Julian’s sense of the all-pervasive love of God raises the question of sin. Sin means the rejection of God’s love; it is sin that brought about the suffering and death of Christ. Julian’s vision gave her a powerful and vivid sense of what Christ went through because of his love for human beings. With this went a sharp sense of the awfulness of sin. But she is deeply puzzled by its existence. How can it exist in a universe fashioned out of God’s love? Julian has two answers, the first of which does not agree with traditional Christian teaching: that none of us completely fall into sin – there is a part of us which remains untouched by sin, and so at one with God. The good thing about Julian’s way of putting this is that it rings true to experience; none of us is wholly bad; there is good in everyone. However, if, by looking at things this way we say there is bit of each one of us that does not need to be ‘ransomed, healed, restored, forgiven’ by Christ, we may fall into a facile optimism about human nature. Julian does not do that – she recognises that we need to be transformed by Christ transforms in our innermost being. She trusts the loving purpose of God to the point where she can say that ‘Sin was necessary – but it is going to be all right’ (p. 103): ‘All shall be well.’
Julian is famous for talking about the motherhood of God. She is clear that ‘God is as really our Mother as he is our Father’ (p. 167). Sometimes, she is more specific and speaks of Christ as our mother ‘for we are ever being born of him’ (p. 164). Christ represents the nurturing, generative love of God. It is typical of Julian to move away from Biblical language to language that more nearly reflects her personal experience of the Trinity, in whose love she believed herself enfolded. Motherhood, she says, ‘means love and kindness, wisdom, knowledge, goodness’ (p. 170). One of her favourite words for God is ‘courtesy’. Again and again, she speaks of the ‘courtesy’ of God. ‘Courtesy’ is a wonderful word to express the gentle, loving and undemanding approach of God to the human soul – but it is a long way from the harsh and confrontational language Jesus used towards the Pharisees. We could say that Jesus wanted to shock the Pharisees into a new understanding of the love of God, and that this strategy sprang ultimately from love towards then, but it is pretty hard to maintain that language like ‘You brood of vipers’ and ‘Woe to you, hypocrites’ is in any way courteous!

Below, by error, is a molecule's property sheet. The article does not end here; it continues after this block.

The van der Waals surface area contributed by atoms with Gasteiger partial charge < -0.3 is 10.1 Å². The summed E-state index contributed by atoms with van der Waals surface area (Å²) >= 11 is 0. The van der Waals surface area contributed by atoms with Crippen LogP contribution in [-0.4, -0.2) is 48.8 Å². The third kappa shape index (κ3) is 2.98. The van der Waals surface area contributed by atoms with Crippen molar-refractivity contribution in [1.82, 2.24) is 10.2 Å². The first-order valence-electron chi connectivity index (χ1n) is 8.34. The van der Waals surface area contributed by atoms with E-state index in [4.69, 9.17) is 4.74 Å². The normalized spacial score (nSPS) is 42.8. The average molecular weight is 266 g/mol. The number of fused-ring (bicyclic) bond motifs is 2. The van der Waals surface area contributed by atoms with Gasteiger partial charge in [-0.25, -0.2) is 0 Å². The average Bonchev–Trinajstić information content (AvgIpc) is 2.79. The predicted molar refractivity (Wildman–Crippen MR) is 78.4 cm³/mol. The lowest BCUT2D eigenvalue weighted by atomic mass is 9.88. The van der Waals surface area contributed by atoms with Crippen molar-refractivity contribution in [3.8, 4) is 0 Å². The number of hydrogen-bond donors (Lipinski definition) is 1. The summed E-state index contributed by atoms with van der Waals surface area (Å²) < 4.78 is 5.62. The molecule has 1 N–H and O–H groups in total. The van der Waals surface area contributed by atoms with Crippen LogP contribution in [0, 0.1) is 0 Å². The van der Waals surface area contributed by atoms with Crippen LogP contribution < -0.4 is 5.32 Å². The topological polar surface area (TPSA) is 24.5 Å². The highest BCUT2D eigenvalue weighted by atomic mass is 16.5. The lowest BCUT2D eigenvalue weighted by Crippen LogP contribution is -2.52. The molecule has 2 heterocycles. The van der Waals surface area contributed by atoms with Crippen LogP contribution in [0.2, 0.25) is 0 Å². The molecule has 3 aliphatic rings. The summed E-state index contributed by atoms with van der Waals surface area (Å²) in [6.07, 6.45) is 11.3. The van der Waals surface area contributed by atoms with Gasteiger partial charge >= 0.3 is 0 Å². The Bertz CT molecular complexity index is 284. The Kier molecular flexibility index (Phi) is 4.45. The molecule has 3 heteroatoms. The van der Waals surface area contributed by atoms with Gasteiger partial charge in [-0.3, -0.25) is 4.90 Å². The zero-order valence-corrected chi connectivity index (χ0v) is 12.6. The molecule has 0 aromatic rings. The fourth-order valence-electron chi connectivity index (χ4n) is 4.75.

Julian’s sense of Jesus is immediate and present; it is the fruit of what has been shown to her in her visions. For her, Jesus is the Christ, the Son, the second person of the Trinity, and his incarnation is to be understood as an expression of the life of the Trinity. So when we respond to Jesus Christ in prayer, this is because of the impulse of love within the Holy Trinity. We do not initiate prayer. In prayer, we are caught up into the life of the Trinity. God himself is ‘the ground of our beseeching’: the Holy Spirit prays within us, as Paul says, ‘with sighs too deep for words’.
For Julian, prayer is fundamentally longing for God. Since it is God himself who implants that longing, it will in the end be satisfied. She is extraordinarily positive about God’s purposes, which will be fulfilled in the whole of creation. For anyone caught up in the worst horrors of the twentieth century this can be extraordinarily difficult to believe. Yet Julian also lived amidst hunger, sickness and death. For her, the key to believing in the love of God lies in the way her visions led her deeper into the mystery of the cross. In the end, like Paul, she became convinced that ‘neither death, nor life, nor angels, nor rulers, nor things present, nor things to come, nor powers, nor height, nor depth, nor anything else in all creation, will be able to separate us from the love of God in Christ Jesus our Lord.’ (Rom 8:38-9) And this is why she knew in her innermost being that ‘All shall be well, and all shall be well and all manner of thing shall be well.’